THIS month the High Court heard arguments from the Chamber of Mines and the Department of Mineral Resources (DMR) ahead of a declaratory order in respect of black economic empowerment (BEE). This follows an application brought to it by the Chamber of Mines which wants the court to decide whether historic empowerment deals can be recognised in perpetuity.
The hiistoric BEE deals in question are those in which the terms of the investment have ended allowing the empowerment partners to trade their shares. They would also be transactions which have collapsed and, therefore, no longer exist. The court had reserved judgement. It’s unknown when it will judge, but it could be a few weeks.
The implications are massive. Having to vendor-finance another round of BEE deals will be to heap expense on insult given the way Government published a new Mining Charter in June which contained regulations the industry had neither seen, nor had time to discuss. (The validity of the Mining Charter also has its court date in December in front of a bench of High Court judges, but that’s another matter.)
One of the many mining firms that will be hoping it isn’t sent back to the drawing board on BEE is Glencore especially as its may have to restructure, or even cancel, a coal-related BEE deal with African Rainbow Minerals (ARM) that ARM is struggling to afford.
As with many BEE deals of its day – the transaction is roughly 10 years old – ARM was required to service interest and capital on the transaction through the proceeds of its stake; in this case, a 20.2% in Glencore’s coal operations in South Africa and a 26% attributable interest in the Goedgevonden (GGV) mine held in ARM’s Participating Coal Business (PCB).
“The biggest issue in the [ARM] coal division remains the servicing costs of the coal partner loans,” said Leon Esterhuizen and Arnold Van Graan, analysts for Nedbank Securities. “The debt levels have continued to increase as interest was rolled up. As a result, the serving cost of the loans continues to rise, to the point where most of ARMCoal’s attributable free cash flow goes towards debt servicing.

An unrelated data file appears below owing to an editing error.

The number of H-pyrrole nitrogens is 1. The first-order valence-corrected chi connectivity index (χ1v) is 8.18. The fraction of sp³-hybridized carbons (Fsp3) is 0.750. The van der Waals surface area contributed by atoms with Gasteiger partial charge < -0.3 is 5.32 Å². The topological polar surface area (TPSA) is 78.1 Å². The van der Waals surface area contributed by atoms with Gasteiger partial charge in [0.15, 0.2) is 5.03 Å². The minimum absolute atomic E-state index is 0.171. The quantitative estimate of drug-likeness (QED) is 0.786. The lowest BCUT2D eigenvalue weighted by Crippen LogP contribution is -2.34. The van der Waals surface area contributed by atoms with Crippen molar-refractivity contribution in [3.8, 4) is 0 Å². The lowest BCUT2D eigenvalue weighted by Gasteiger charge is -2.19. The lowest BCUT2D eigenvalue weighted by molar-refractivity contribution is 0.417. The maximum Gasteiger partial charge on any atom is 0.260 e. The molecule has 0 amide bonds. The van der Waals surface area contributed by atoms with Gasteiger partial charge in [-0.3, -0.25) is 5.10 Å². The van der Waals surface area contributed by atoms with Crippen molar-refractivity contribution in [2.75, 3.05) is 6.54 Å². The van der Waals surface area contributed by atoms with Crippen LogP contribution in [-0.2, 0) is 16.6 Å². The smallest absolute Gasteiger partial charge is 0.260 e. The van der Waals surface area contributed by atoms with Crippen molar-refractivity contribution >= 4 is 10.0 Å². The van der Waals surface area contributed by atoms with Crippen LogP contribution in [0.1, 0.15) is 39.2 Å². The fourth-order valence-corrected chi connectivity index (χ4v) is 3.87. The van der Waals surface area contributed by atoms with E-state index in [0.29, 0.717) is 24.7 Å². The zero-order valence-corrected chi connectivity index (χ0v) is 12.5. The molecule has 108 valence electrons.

“ARM is thus seeing no real cash flow benefits from these assets. ARM and Glencore are in discussions around the possible restructuring of these loans in order to improve ARM’s share of the cash flows,” they said.
Glencore spokesman Charles Watenphul confirmed discussions were underway to potentially restructure the loan. “However, it’s too early to speculate on how that is going to work out,” he said. ARM had not responded to inquiries at the time of writing.
For Esterhuizen and Van Graan, restructuring its coal BEE is just the thin end of the wedge. They believe ARM has been under-performing for a number of years because of its long-standing modus operandi of exploiting its credentials as a black controlled company, with 41.5% of the company owned by African Rainbow Mining & Investments, controlled by executive chairman, Patrice Motsepe.
In so doing, ARM often comes into business as a joint venture partner which is a mistake, the analysts say, because capital decisions are often made by the other, controlling shareholder. “We believe that ARM needs to be more than just the BEE credits that it brings to deals; instead, it needs to become a credible growing, capital-returning, sustainable diversified mining business,” they say.
In addition to restructuring the coal BEE with Glencore, Nedbank Securities believes ARM should consider realising value from its 15% stake in Harmony Gold which dates from 2005 when ARMGold, which was then Motsepe’s vehicle, merged with Harmony Gold.
In the past, the call has been for Harmony to simply sell its stake in Harmony. An alternate view, however, is that with the development of Harmony’s 50% stake in the Wafi-Golpu copper/gold mine, it could flip up its shares in its platinum assets to Harmony, thus diversifying the gold firm’s revenue stream, whilst simultaneously winning some exposure to the copper credits in Wafi-Golpu.